Bumps on a log


Quail of California

The Mt. Tam Cam made log for the past few weeks, but now that the streams are drying up, I’ve moved the camera to a pool where I hope to catch various animals coming down to drink. One of the animals that showed up a lot last year was a Eastern Screech-Owl, and the owl made a recent appearance here on the log. I haven’t taken a daytime photo yet.Although the cam was quite well hidden in a hollow of this tree, I hadn’t counted on one of the resident foxes managing to knock him down. It was a good thing that I secured the camera to a rock, otherwise it might have fallen on the ground. You can see in the frame below where the owl appears that the cam has been bumped to the right. Besides seeing the different animals stopping by, it’s quite interesting to see the difference in quality of the light on the mossy log and surrounding forest.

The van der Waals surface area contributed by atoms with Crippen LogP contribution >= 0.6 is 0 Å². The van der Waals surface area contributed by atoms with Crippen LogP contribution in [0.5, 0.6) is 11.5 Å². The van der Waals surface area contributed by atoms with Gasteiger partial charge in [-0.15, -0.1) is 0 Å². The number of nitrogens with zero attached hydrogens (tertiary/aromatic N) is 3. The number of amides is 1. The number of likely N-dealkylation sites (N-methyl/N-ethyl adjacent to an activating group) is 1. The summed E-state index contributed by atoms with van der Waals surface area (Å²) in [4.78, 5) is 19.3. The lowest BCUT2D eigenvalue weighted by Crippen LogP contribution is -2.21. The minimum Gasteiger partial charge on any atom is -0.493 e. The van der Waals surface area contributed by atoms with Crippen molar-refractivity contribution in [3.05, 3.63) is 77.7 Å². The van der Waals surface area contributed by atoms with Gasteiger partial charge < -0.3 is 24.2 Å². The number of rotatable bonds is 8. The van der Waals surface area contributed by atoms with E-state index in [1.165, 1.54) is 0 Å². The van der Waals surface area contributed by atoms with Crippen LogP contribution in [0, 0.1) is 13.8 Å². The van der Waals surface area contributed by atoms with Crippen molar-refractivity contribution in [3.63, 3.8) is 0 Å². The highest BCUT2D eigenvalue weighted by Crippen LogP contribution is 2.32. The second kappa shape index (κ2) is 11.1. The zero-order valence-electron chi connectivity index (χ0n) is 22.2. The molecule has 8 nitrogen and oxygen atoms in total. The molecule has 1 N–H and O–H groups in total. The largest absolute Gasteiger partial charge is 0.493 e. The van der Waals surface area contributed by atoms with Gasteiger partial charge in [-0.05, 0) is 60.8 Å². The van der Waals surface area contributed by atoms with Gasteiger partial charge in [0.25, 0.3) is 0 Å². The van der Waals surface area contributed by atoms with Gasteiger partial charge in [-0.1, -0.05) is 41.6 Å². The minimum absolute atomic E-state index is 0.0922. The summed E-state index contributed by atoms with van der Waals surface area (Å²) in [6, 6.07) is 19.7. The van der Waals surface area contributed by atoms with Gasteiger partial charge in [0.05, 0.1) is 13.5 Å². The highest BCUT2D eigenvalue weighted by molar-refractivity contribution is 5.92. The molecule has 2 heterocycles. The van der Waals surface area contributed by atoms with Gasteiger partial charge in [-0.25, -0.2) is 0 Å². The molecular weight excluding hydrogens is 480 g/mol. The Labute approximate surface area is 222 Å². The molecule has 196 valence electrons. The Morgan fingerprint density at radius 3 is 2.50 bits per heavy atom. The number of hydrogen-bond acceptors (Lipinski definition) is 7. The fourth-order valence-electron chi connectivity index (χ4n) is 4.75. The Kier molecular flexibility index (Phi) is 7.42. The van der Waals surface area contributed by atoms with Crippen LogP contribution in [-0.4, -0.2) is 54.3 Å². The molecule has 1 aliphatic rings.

A long time ago, probably in the ’84s, I found a strange animal on a log that spanned Redwood Creek. He was just lying there halfway to the log, dead. I took it to Muir Woods to see if a ranger could tell me what it was, and it turned out to be a weasel. I had never seen one before and had no idea they were so small. I think about this encounter every time I set up the trail cam on this log, but no weasels have ever been caught on it, leading me to suspect they prefer to be further up the mountain.

Western Fence Lizard
Gray Fox

Gray Squirrel
Sonoma chipmunk and possible newt

Heritage Thrush

Fox Game 5488497570716407977

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Barn owl